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Let the Redeemed of the Lord Say So - Betrayal

And as they were eating, he said, "Truly, I say to you, one of you will betray me."  Matthew 26:21 ESV

Photo courtesy of pixabay.Let Him Say So
The Playmate of the Month stretched over three fold-out pages in all her natural and airbrushed glory.

After my cell-partner casually tossed the magazine down on his way out the door, the page flopped open to the centerfold. She stared up at me. I was in the fourth year of incarceration—a long time to live without a woman’s affection.

Shortly after my arrest, I crawled back to the Lord. He welcomed me with open arms. Despite my forty-six-year sentence, I felt He would free me much sooner. I just needed to avoid the prison culture, which was challenging. After all, I was living in hell on earth. I had to survive until freedom came. 

Jesus said, “Anyone who looks at a woman lustfully has already committed adultery with her in his heart.” In my heart, looking at a Playboy centerfold meant trouble. Though I try my best to honor God’s instruction, my flesh is weak. Biological imperatives that accompany the Y chromosome often take effect before I think. Intellectually, I know a woman’s heart and mind are more important than anything else, but I am still a man—tempted by my flesh and an overwhelming desire to procreate.

Unfortunately, biology has no off switch. A low simmer is the best I can hope for. In my situation, after four long years, it was more like a rolling boil. I tried to ignore her. Impossible!  The centerfold even stared at me through the leather cover of my Bible. After all Jesus did for me, I failed to do as He instructed. I picked up the magazine and gazed longingly at the woman inside.

The price for my sin was guilt, a strong sense of failure, and a shameful knowledge I had dishonored and betrayed Jesus’ Word. In my distress, I heard the Lord say, “One of you will betray me.” I was Judas.

I felt shame and regret. I begged for strength to conquer my flesh. Important in the first step toward repentance, but in itself, not enough. I asked for, and received, forgiveness.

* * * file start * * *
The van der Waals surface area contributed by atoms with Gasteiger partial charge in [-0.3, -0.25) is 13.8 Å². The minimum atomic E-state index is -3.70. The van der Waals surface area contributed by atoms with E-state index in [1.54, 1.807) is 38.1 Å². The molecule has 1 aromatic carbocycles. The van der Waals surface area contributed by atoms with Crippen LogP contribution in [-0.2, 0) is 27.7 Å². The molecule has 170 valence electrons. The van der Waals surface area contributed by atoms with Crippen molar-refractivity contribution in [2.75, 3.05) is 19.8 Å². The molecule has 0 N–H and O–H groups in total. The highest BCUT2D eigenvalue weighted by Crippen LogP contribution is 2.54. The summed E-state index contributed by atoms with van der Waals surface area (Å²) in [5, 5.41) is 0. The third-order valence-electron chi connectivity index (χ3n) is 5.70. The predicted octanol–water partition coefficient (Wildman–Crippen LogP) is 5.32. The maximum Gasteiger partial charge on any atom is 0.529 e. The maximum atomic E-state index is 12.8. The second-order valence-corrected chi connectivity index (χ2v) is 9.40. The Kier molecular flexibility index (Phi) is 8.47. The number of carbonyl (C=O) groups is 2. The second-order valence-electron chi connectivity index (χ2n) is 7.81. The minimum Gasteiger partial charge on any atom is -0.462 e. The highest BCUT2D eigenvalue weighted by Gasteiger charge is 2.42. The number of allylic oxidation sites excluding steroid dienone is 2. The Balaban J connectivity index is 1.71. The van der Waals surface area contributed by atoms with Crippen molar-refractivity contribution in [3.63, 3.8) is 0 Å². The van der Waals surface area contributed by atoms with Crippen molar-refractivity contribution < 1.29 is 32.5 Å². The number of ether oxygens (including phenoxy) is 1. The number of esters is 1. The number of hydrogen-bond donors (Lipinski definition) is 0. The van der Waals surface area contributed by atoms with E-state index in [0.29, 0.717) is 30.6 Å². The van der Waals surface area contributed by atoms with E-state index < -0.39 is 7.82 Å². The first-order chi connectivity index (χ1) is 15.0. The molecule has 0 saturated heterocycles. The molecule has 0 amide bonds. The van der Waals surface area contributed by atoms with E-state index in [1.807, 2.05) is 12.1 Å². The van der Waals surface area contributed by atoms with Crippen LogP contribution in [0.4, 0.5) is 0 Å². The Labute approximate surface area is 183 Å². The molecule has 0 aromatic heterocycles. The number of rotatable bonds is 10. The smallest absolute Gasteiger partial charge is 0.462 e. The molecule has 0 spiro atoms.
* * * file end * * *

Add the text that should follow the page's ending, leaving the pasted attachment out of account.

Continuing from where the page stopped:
Knowing Jesus is my Lord and Savior—and that He will forgive me when I ask—may be the only thing that makes me different from a man like Judas.

Don’t betray the Son of Man.

Let Her Say So
Why’d you do it? I thought you loved me.

These uninviting words haunt my dreams. Memories emerge in the night like weeds, choking out the beauty of a previous season. My subconscious mind still searches for answers which may not exist. I run away, but can’t escape the pain of one simple truth: regardless of why, I hurt the people I love. In my darkest days, I was no different than the one Jesus said would betray Him.  

The story of Judas Iscariot is like mine: both reveal the unbelievable depth of Jesus’ love. I felt the same grief and regret Judas must have felt when he threw the thirty pieces of silver at the feet of those Roman soldiers. Their money was worthless.

I desperately wanted to change things—to give back what was never mine and to take back my place in the lives of those I loved. Judas’ story ended at the noose of a rope. Had that been my choice, Jesus never would have taken His place in my heart.

The biggest difference between Judas and us isn’t that he betrayed Jesus and we never could.  Even Peter betrayed Jesus three times. The most significant variance is Judas didn’t believe Jesus was who He said. He had no understanding of Jesus’ love for him or of how quickly he would have been forgiven had he asked.

Judas did nothing that could not or would not be forgiven. His life could have been redeemed, despite his betrayal. Judas’ story is more than we like to admit. He was not simply a biblical character meant to be set apart from the human race and despised. His life is a reflection of our humanity and shows the ability of everyone to do evil acts. On the bright side, his was a life that gave Jesus an opportunity to show His unconditional love in spite of man’s depravity.

When resentment and hatred would have been the human thing for Christ to feel, He manifested the magnificence of God’s love instead. I cling to this hope in the darkness. It’s the type of love I want to imitate.

Jesus never asks why we have done wrong. He asks that we repent and seek His forgiveness. Take the power of hurtful memories away by giving them to Him.

(Photo courtesy of pixabay.)

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Kevin Spencer Patricia Lefler

Kevin Spencer and Patricia Lefler have both been incarcerated. From months spent in solitary confinement lockdown to a sentence of life in a maximum security state prison, their combined experiences cover nearly every aspect of what it’s like to lose your freedom and live behind concrete walls and steel doors. Their stories of God’s forgiveness changed the outcome of their lives and their sentences. As their experiences are shared, they are simply trusting in the Lord and praying these “Say so” devotions will be used to bring hope into the lives of others.